Nigel Coates (1949 – ) is an architect from the United Kingdom.
He was born and raised in Malvern, Worcestershire, and attended Hanley Castle Grammar School before attending the University of Nottingham (1968–71) and the Architectural Association (1972–74)
He co-founded Branson Coates Architecture with Doug Branson in 1985 before opening his architecture and design studio in 2006. He was a partner in the Branson Coates architecture and design studio and the founder of the radical NATO (Narrative Architecture Today, established in London in 1983) design group (established in 1985).
Coates was instrumental in bringing a perspective that merged a sophisticated understanding of innovative architectural possibilities with a keen sense of the visual language of contemporary street culture. Through a range of projects for clubs, bars, restaurants, and retail stores, the organisations with whom he has been professionally affiliated have influenced the urban landscape.
Narrative Architecture Today (NATO)
Following his research, the theoretically educated Coates established NATO with colleagues and students, and then the Branson Coates studio. The seismic changes in British architecture that had dramatically disrupted the status quo in previous decades, such as Pop and Punk, influenced an architectural and design perspective that recognised the visual richness of street culture and the possibilities of avant-garde innovations in the fine arts and new media.
The group’s work was influenced by the power of drawing and the ability of installations to create atmosphere, resulting in dramatic creations such as the Café Bongo in Tokyo in 1986. In 1988, Branson Coates designed an interior for Katherine Hamnett’s shop on Sloane Street in London. Giant fish tanks adorned the interior walls, complemented by a replica of Surrealist artist Salvador Dali’s famous lip sofa and baroque furnishings. Other retail outlet designs include Jasper Conran in Tokyo (1989) and another in London for Jigsaw clothes (1991). The Metropole in Tokyo (1985), the Noah’s Ark restaurant in Sapporo, and the Bargo Bar in Glasgow are only a few of the company’s restaurant and bar designs (1996).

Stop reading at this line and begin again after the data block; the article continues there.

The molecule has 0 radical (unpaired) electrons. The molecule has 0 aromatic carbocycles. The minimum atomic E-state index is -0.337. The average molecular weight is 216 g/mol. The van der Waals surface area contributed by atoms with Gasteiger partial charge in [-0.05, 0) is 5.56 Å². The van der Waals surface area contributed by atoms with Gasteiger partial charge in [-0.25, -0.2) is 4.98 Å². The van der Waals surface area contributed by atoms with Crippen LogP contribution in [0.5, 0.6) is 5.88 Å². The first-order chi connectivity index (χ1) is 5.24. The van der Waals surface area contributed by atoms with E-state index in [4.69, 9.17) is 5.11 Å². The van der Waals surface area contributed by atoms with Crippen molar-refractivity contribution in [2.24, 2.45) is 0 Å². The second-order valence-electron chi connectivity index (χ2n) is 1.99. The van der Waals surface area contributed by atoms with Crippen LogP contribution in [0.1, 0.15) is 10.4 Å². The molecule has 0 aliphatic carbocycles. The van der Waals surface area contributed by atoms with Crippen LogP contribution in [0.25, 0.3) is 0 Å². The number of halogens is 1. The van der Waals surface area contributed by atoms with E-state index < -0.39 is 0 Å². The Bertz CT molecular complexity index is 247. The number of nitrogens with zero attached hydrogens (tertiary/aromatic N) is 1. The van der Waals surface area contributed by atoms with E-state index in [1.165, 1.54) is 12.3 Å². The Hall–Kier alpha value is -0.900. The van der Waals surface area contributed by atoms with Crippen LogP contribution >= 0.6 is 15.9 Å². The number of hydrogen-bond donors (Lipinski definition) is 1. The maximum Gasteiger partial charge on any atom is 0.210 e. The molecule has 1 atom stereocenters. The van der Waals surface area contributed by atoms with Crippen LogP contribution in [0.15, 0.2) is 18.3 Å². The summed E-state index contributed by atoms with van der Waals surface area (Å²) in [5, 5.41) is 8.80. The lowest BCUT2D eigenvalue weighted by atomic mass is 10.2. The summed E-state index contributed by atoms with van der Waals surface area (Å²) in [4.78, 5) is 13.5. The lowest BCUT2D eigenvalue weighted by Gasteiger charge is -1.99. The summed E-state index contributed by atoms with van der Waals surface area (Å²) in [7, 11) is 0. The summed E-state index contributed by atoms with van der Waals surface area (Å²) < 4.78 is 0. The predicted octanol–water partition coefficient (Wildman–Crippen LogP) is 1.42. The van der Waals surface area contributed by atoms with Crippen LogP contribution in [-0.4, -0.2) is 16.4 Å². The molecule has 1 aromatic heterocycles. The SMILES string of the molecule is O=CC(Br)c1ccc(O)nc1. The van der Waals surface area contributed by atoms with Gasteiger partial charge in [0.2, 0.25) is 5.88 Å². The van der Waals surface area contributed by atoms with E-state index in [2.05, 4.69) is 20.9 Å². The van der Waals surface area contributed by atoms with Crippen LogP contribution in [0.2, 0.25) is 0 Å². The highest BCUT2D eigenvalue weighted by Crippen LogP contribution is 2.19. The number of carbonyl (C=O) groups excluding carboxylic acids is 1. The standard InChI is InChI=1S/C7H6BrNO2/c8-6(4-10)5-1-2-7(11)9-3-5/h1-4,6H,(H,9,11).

The Jazz and Metropole furniture collections debuted in 1987, followed by the Noah’s Ark series in 1988, named after Branson Coates’ cafés. The Erotic Fashion show at the Design Museum in London (1997), the state-sponsored Powerhouse: UK exhibition promoting contemporary British design in Horseguards Parade, London, and The Body Zone in the Millennium Dome, Greenwich, are among the company’s exhibition projects (2000).
The striking stainless steel forms of the National Centre for Popular Music (1999, now closed) in Sheffield and the British Pavilion for Expo ’98 in Seville are two other prominent commissions. Through his teaching at the Architectural Association in London and the Royal College of Art, where he became Professor of Architecture and Interior Design in the mid-1990s, Coates has had a significant impact on architectural design education.
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Papadakēs A., Broadbent, G., & Toy, M. (1992). Free spirit in architecture. Academy Editions.
Thackara, J. (1986). New British design. Thames and Hudson.
Wikipedia contributors. (2020, December 24). Nigel Coates (architect). In Wikipedia, The Free Encyclopedia. Retrieved 01:32, May 18, 2021, from https://en.wikipedia.org/w/index.php?title=Nigel_Coates_(architect)&oldid=996136362
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